The Waste Land eText - eText

Text of the Poem

I. THE BURIAL OF THE DEAD
April is the cruellest month, breeding
Lilacs out of the dead land, mixing
Memory and desire, stirring
Dull roots with spring rain.
Winter kept us warm, covering 5
Earth in forgetful snow, feeding
A little life with dried tubers.
Summer surprised us, coming over the
Starnbergersee
With a shower of rain; we stopped in the
colonnade,
And went on in sunlight, into the Hofgarten, 10
And drank coffee, and talked for an hour.
Bin gar keine Russin, stamm’ aus Litauen, echt
deutsch.
And when we were children, staying at the
archduke’s,
My cousin’s, he took me out on a sled,
And I was frightened. He said, Marie, 15
Marie, hold on tight. And down he went.
In the mountains, there you feel free.
I read, much of the night, and go south in the
winter.
What are the roots that clutch, what branches grow
Out of this stony rubbish? Son of man, 20
You cannot say, or guess, for you know only
A heap of broken images, where the sun beats,
And the dead tree gives no shelter, the cricket no
relief,
And the dry stone no sound of water. Only
There is shadow under this red rock, 25
(Come in under the shadow of this red rock),
And I will show you something different from
either
Your shadow at morning striding behind you
Or your shadow at evening rising to meet you;
I will show you fear in a handful of dust. 30
Frisch weht der Wind
Der-Heimat zu
Mein Irisch Kind,
Wo weilest du?
“You gave me Hyacinths first a year ago; 35
“They called me the hyacinth girl.”
—Yet when we came back, late, from the hyacinth
garden,
Your arms full, and your hair wet, I could not
Speak, and my eyes failed, I was neither
Living nor dead, and I knew nothing, 40
Looking into the heart of light, the silence.
Oed’ und leer das Meer.
Madame Sosostris, famous clairvoyante,
Had a bad cold, nevertheless
Is known to be the wisest woman in Europe, 45
With a wicked pack of cards. Here, said she,
Is your card, the drowned Phoenician Sailor,
(Those are pearls that were his eyes. Look!)
Here is Belladonna, the Lady of the Rocks,
The lady of situations. 50
Here is the man with three staves, and here the
Wheel,
And here is the one-eyed merchant, and this card,
Which is blank, is something he carries on his
back,
Which I am forbidden to see. I do not find
The Hanged Man. Fear death by water. 55
I see crowds of people, walking round in a ring.
Thank you. If you see dear Mrs. Equitone,
Tell her I bring the horoscope myself:
One must be so careful these days.
Unreal City, 60
Under the brown fog of a winter dawn,
A crowd flowed over London Bridge, so many,
I had not thought death had undone so many.
Sighs, short and infrequent, were exhaled,
And each man fixed his eyes before his feet. 65
Flowed up the hill and down King William Street,
To where Saint Mary Woolnoth kept the hours
With a dead sound on the final stroke of nine.
There I saw one I knew, and stopped him, crying:
“Stetson!
“You who were with me in the ships at Mylae! 70
“That corpse you planted last year in your garden,
“Has it begun to sprout? Will it bloom this year?
“Or has the sudden frost disturbed its bed?
“O keep the Dog far hence, that’s friend to men,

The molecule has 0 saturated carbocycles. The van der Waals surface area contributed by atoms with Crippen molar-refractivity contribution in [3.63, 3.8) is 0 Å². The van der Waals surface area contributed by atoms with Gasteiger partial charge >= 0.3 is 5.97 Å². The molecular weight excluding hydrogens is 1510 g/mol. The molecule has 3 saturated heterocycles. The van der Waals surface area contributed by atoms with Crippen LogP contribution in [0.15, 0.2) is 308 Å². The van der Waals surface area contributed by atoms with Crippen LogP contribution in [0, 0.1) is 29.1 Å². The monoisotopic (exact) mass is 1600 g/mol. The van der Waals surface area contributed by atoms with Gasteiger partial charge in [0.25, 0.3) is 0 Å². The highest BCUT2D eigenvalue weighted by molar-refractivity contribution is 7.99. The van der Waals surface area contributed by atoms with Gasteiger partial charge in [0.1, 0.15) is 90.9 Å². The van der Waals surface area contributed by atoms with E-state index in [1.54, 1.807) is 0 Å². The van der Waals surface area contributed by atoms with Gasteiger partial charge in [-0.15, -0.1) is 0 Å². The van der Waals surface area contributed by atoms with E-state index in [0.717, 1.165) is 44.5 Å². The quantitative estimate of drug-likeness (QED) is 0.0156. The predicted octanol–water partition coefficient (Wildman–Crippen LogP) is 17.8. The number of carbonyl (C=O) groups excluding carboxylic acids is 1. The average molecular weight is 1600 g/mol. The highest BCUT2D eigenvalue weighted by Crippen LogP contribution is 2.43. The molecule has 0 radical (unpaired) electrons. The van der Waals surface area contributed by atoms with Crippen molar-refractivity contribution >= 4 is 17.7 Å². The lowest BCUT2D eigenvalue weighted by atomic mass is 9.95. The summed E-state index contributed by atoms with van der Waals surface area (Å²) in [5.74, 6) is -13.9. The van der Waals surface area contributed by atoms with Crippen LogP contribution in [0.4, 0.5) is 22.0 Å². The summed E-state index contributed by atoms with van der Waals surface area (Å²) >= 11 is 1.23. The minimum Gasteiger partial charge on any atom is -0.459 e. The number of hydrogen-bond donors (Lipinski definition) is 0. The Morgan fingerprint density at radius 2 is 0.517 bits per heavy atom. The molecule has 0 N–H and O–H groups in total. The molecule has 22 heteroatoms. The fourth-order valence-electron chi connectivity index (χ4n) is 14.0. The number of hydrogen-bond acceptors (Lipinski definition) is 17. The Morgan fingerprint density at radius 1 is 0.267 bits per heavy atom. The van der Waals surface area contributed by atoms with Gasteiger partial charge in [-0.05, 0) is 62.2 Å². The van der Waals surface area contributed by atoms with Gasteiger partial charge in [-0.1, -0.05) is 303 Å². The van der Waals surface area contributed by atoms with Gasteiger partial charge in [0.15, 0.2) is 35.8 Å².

“Or with his nails he’ll dig it up again! 75
“You! Hypocrite lecteur!—mon semblable,—mon
frère!”

II. A GAME OF CHESS
The Chair she sat in, like a burnished throne,
Glowed on the marble, where the glass
Held up by standards wrought with fruited vines
From which a golden Cupidon peeped out 80
(Another hid his eyes behind his wing)
Doubled the flames of sevenbranched candelabra
Reflecting light upon the table as
The glitter of her jewels rose to meet it,
From satin cases poured in rich profusion. 85
In vials of ivory and coloured glass
Unstoppered, lurked her strange synthetic
perfumes,
Unguent, powdered, or liquid—troubled, confused
And drowned the sense in odours; stirred by the air
That freshened from the window, these ascended 90
In fattening the prolonged candle-flames,
Flung their smoke into the laquearia,
Stirring the pattern on the coffered ceiling.
Huge sea-wood fed with copper
Burned green and orange, framed by the coloured 95
stone,
In which sad light a carvèd dolphin swam.
Above the antique mantel was displayed
As though a window gave upon the sylvan scene
The change of Philomel, by the barbarous king
So rudely forced; yet there the nightingale 100
Filled all the desert with inviolable voice
And still she cried, and still the world pursues,
“Jug Jug” to dirty ears.
And other withered stumps of time
Were told upon the walls; staring forms 105
Leaned out, leaning, hushing the room enclosed.
Footsteps shuffled on the stair.
Under the firelight, under the brush, her hair
Spread out in fiery points
Glowed into words, then would be savagely still. 110
“My nerves are bad to-night. Yes, bad. Stay
with me.
Speak to me. Why do you never speak? Speak.
What are you thinking of? What thinking?
What?
I never know what you are thinking. Think.”
I think we are in rats’ alley 115
Where the dead men lost their bones.
“What is that noise?”
The wind under the door.
“What is that noise now? What is the wind doing?”
Nothing again nothing. 120
“Do
You know nothing? Do you see nothing? Do you
remember
“Nothing?”
I remember
Those are pearls that were his eyes. 125
“Are you alive, or not? Is there nothing in your
head?”
But
O O O O that Shakespeherian Rag—
It’s so elegant
So intelligent 130
“What shall I do now? What shall I do?
I shall rush out as I am, and walk the street
With my hair down, so. What shall we do
tomorrow?
What shall we ever do?”
The hot water at ten. 135